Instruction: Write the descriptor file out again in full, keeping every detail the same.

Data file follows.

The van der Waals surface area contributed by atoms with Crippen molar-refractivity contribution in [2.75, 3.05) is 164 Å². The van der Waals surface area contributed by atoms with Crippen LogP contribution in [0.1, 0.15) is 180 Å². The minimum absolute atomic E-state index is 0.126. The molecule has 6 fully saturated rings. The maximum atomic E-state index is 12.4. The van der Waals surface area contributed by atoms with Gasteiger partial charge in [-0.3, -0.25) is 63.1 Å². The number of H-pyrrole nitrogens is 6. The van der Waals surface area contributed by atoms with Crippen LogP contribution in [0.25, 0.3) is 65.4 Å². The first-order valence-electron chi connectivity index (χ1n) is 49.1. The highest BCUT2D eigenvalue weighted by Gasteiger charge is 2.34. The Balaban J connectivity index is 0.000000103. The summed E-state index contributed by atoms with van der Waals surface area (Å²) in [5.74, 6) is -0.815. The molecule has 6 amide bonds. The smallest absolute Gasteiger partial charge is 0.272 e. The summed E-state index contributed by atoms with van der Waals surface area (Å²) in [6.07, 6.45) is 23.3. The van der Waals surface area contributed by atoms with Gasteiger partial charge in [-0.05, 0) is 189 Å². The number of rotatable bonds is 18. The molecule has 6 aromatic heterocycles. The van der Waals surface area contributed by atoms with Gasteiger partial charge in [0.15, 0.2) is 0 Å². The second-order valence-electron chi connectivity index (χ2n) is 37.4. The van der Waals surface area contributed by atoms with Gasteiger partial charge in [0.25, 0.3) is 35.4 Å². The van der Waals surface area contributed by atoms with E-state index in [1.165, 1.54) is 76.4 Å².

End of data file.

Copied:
The van der Waals surface area contributed by atoms with Crippen molar-refractivity contribution in [2.75, 3.05) is 164 Å². The van der Waals surface area contributed by atoms with Crippen LogP contribution in [0.1, 0.15) is 180 Å². The minimum absolute atomic E-state index is 0.126. The molecule has 6 fully saturated rings. The maximum atomic E-state index is 12.4. The van der Waals surface area contributed by atoms with Gasteiger partial charge in [-0.3, -0.25) is 63.1 Å². The number of H-pyrrole nitrogens is 6. The van der Waals surface area contributed by atoms with Crippen LogP contribution in [0.25, 0.3) is 65.4 Å². The first-order valence-electron chi connectivity index (χ1n) is 49.1. The highest BCUT2D eigenvalue weighted by Gasteiger charge is 2.34. The Balaban J connectivity index is 0.000000103. The summed E-state index contributed by atoms with van der Waals surface area (Å²) in [5.74, 6) is -0.815. The molecule has 6 amide bonds. The smallest absolute Gasteiger partial charge is 0.272 e. The summed E-state index contributed by atoms with van der Waals surface area (Å²) in [6.07, 6.45) is 23.3. The van der Waals surface area contributed by atoms with Gasteiger partial charge in [-0.05, 0) is 189 Å². The number of rotatable bonds is 18. The molecule has 6 aromatic heterocycles. The van der Waals surface area contributed by atoms with Gasteiger partial charge in [0.15, 0.2) is 0 Å². The second-order valence-electron chi connectivity index (χ2n) is 37.4. The van der Waals surface area contributed by atoms with Gasteiger partial charge in [0.25, 0.3) is 35.4 Å². The van der Waals surface area contributed by atoms with E-state index in [1.165, 1.54) is 76.4 Å².